This past year we lost a great person. Kevin O'Connell was a big person in many
ways - mostly for his big contribution to the world and the people around him.
I've known Kevin since elementary school in Glastonbury, Connecticut. Even as a kid,
Kevin always spoke his mind and made it absolutely clear what his point of view was.
I'll always remember a political science debate about the merits of various nuclear
weapon programs, Kevin expressed his point of view with the words of "I Feel Like I'm
Fixin' To Die Rag", clearly the only sane viewpoint.
Kevin attended George Washington University for two years but never finished.
His accomplishments never seemed to suffer from lack of a degree. He became a
political organizer with a number of organizations including Massachusetts Peace
Action, Committee for a Sane Nuclear Policy, Connecticut Citizen's Action Group,
LEAP, and New Hampshire People's Alliance. Later Kevin became Senior Director of
Emergency Services for the Red Cross. Never could you say Kevin wasn't helping to
make the world a better place. Some say Kevin had a degree in life.
In 1985 Kevin married Kathleen Kelley. Throughout the lives they shared together
Kevin and Kathleen shared many of the same causes and values.
Later on in their lives they brought a son Liam into the world.
A die hard Red Sox fan, Kevin was every year hopeful that the Sox could overtake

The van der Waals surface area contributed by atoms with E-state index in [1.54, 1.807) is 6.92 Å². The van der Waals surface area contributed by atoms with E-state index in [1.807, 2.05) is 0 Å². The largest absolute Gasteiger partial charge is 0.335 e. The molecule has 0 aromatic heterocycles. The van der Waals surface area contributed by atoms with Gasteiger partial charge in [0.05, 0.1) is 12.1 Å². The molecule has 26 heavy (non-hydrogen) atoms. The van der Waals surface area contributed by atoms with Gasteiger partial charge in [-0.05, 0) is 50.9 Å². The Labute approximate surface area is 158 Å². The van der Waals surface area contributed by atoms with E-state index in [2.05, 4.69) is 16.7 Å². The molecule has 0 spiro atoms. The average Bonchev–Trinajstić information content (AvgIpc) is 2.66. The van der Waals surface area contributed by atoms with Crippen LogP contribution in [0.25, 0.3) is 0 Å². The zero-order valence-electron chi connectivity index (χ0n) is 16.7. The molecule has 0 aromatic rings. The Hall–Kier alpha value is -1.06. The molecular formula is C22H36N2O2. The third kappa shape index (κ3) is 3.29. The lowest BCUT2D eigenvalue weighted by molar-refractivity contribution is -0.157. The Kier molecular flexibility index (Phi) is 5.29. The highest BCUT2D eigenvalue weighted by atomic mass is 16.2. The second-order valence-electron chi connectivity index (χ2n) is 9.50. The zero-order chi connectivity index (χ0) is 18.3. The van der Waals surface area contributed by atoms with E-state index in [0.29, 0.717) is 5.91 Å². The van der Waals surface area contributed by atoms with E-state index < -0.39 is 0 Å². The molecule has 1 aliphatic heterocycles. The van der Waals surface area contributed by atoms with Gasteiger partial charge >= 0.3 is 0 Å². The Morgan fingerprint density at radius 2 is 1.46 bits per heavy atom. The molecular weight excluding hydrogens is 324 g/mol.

the Yankees or whatever team was in front of them. Like so many of us, he lived
through the heartbreak of 1986 and being one strike away from the ever elusive
Red Sox championship.
Kevin was the kind of Red Sox fan that would do anything to be at Fenway. During the
playoff runs in the late '80s Kevin was in line for hours to score a couple of
bleacher or even standing room tickets for a playoff game. Kevin invited me to go to
the only playoff game I've ever been to - a freezing October night when the Sox
and Clemens got smoked by the Angels in the first game of the '86 playoffs. The outcome
wasn't great, but sharing it with a great Sox fan like Kevin was terrific.
In 2002, Kevin was stricken with pancreatic cancer. He fought valiantly through
the disease and the debilitating chemotherapy until he succumbed 8 months later.
Everyone who knew Kevin rooted for him until the end, but unfortunately medical
science simply has not caught up with the cancer that Kevin was stricken with.
The world is better for having Kevin for 43 years but we'll have to move on without him.
We are saddened by Kevin's death, but the fight against cancer moves on.
The Dana Farber Cancer Institute has been doing some of the most pioneering work
in the search for cancer treatments for many years. This year my wife Joan and I are riding
in the Pan Mass Challenge to raise money for the Jimmy Fund. Contributing to the Jimmy
Fund can help make a difference in the lives of people stricken with cancer and can help
keep the memory of Kevin alive. Click on the link below to make a contribution.
Thank you. --Matt Osber
Click here to make a contribution